No products in the cart.
Last time, we looked at 6 of the top foods that caused a inflammation. This is dangerous because inflammation causes a host of detrimental health effects. Let’s look at 6 habits that one can implement to counteract the negative effects of inflammation.
These habits are easily implemented and can offer a whole host of wonderful health effects that will have you feeling at the top of your game. The tips and tricks offered here are not meant to be an exhaustive list but can be helpful in starting the fight against inflammation!
- Phytonutrients – Eating plenty of fruits and vegetables that contain phytonutrients or plant nutrients. Phytonutrients contain substances that decrease inflammation and reduce cancer risk, atherosclerosis, and degenerative diseases associated with aging.
- Antioxidants which are found in fruits, vegetables and whole grains contain anti-inflammatory properties.
- Dietary Fiber – Increasing fiber intake especially in the form of fruits, vegetables and whole grains, and legumes can help reduce inflammation and disease risk. A study of 524 adults found that those that ate the most fiber (approximately 22 grams/day) had the lowest levels of C Reactive Protein. As fiber intake fell, CRP levels tended to rise. The daily recommendation for fiber is 20-35 grams; most people get half of that amount. To make sure you are getting plenty of fiber in your diet, include a good variety of fresh fruit and vegetables, whole grains, and legumes.
- Omega 3 fatty acids found in fish oil are the most potent non prescription substance available to suppress the formation of inflammatory prostaglandins (the substances that increase inflammation). Eating fish like salmon, trout, mackerel, and tuna from wild sources will give you an anti-inflammatory boost.
- Balance foods high in omega 6 fatty acids with foods high in Omega 3 fatty acids. Americans eat a greater amount of foods containing omega6 fatty acids, throwing this balance out of kilter. Omega 6 fatty acids are found in polyunsaturated fat and Trans fat which is used in many processed baked goods, snack foods, chips, processed packaged rice, pastas, and other instant foods.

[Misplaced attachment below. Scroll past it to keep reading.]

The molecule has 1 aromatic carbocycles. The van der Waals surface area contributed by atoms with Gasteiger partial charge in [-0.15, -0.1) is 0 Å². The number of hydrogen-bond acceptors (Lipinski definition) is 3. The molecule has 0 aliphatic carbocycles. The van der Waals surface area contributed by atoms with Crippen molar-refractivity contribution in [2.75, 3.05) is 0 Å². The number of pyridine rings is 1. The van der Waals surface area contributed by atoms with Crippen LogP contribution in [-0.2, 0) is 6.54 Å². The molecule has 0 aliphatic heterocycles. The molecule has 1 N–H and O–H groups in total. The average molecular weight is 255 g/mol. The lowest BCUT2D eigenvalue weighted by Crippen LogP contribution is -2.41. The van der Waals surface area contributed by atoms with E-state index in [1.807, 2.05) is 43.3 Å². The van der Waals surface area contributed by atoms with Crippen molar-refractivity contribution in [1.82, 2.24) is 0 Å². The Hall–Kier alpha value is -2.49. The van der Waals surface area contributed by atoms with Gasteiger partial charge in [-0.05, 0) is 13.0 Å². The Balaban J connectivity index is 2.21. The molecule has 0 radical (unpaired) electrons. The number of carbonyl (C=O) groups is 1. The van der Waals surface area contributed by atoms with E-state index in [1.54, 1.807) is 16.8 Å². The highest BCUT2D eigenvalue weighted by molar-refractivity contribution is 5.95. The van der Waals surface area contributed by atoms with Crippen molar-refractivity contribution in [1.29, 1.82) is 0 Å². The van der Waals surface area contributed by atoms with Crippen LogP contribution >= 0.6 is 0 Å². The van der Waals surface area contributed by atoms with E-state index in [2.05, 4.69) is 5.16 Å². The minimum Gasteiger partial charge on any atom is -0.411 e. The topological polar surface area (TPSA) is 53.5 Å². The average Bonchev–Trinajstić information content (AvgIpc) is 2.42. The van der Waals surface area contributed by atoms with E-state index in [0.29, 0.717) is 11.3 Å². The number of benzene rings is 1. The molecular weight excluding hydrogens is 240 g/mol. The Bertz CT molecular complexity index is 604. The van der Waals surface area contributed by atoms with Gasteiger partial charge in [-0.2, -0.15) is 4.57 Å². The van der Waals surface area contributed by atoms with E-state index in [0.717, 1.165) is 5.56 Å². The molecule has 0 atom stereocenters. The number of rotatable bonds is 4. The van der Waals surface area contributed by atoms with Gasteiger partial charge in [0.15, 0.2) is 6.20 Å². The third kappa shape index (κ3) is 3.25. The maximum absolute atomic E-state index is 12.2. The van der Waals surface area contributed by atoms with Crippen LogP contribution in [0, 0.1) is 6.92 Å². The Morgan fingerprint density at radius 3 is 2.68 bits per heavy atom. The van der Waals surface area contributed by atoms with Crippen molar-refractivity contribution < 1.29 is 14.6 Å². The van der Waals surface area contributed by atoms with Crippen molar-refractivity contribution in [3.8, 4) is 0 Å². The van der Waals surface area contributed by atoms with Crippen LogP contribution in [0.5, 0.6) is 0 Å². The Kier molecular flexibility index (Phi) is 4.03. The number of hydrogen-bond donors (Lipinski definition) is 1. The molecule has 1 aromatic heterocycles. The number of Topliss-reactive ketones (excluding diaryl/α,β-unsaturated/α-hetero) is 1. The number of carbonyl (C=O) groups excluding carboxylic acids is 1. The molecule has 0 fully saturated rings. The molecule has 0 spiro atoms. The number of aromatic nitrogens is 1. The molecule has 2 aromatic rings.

- Eat more foods rich in alpha linoleic acid. These foods include walnuts, flax seed, canola oil and fish containing omega 3 fatty acids. All of these foods have been shown to decrease inflammation.
Terry is a Spokane native and received her B.S in Food and Nutrition from Eastern Washington University. She has worked as a Registered Dietitian for the last 25 years in the field of Nutrition Education and Disease Prevention. Terry began her dietetics career at Holy Family Hospital and served as Chief Clinical Dietitian, she has been on staff with The American Cancer Society, and the Washington State Dairy Council. For the past 15 years she has worked as a Private Nutrition Consultant to the Washington Dairy Farmers, the YMCA, The Wellness Workshop, KXLY television, as well as a local media spokesperson, a featured newspaper columnist, and conference speaker. From 1991-2006 Terry was a Nutrition Consultant in private practice at South Hill Family Medicine, she is now a coordinator for Washington State Universities Food $ense program. Terry is a member of the American Dietetic Association, The Greater Spokane Dietetic Association, and the Nutrition Entrepreneurs Practice Group. She is also a member of The Healthy Families/Active Kids Coalition, a community consortium that works to promote healthy lifestyles for children and families in the Inland Empire.